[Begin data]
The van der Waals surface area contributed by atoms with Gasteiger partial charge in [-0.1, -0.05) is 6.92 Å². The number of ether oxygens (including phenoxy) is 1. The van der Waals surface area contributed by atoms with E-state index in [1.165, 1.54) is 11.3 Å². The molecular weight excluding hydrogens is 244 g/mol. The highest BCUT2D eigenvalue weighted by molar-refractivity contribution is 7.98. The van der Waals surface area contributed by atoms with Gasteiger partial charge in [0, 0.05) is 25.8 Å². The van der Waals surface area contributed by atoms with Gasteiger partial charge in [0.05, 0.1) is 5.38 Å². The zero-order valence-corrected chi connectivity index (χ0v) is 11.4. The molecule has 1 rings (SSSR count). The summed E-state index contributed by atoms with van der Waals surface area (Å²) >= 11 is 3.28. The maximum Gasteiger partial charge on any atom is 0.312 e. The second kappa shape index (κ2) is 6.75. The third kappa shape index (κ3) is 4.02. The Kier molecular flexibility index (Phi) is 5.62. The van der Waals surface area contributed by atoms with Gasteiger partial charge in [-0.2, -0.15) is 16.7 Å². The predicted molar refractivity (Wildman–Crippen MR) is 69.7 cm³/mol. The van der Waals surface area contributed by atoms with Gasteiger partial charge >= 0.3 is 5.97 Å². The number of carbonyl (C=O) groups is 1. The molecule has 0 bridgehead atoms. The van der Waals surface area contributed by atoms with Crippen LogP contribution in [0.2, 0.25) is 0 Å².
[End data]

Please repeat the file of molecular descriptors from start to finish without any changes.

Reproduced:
The van der Waals surface area contributed by atoms with Gasteiger partial charge in [-0.1, -0.05) is 6.92 Å². The number of ether oxygens (including phenoxy) is 1. The van der Waals surface area contributed by atoms with E-state index in [1.165, 1.54) is 11.3 Å². The molecular weight excluding hydrogens is 244 g/mol. The highest BCUT2D eigenvalue weighted by molar-refractivity contribution is 7.98. The van der Waals surface area contributed by atoms with Gasteiger partial charge in [0, 0.05) is 25.8 Å². The van der Waals surface area contributed by atoms with Gasteiger partial charge in [0.05, 0.1) is 5.38 Å². The zero-order valence-corrected chi connectivity index (χ0v) is 11.4. The molecule has 1 rings (SSSR count). The summed E-state index contributed by atoms with van der Waals surface area (Å²) >= 11 is 3.28. The maximum Gasteiger partial charge on any atom is 0.312 e. The second kappa shape index (κ2) is 6.75. The third kappa shape index (κ3) is 4.02. The Kier molecular flexibility index (Phi) is 5.62. The van der Waals surface area contributed by atoms with Gasteiger partial charge in [-0.2, -0.15) is 16.7 Å². The predicted molar refractivity (Wildman–Crippen MR) is 69.7 cm³/mol. The van der Waals surface area contributed by atoms with Gasteiger partial charge >= 0.3 is 5.97 Å². The number of carbonyl (C=O) groups is 1. The molecule has 0 bridgehead atoms. The van der Waals surface area contributed by atoms with Crippen LogP contribution in [0.2, 0.25) is 0 Å².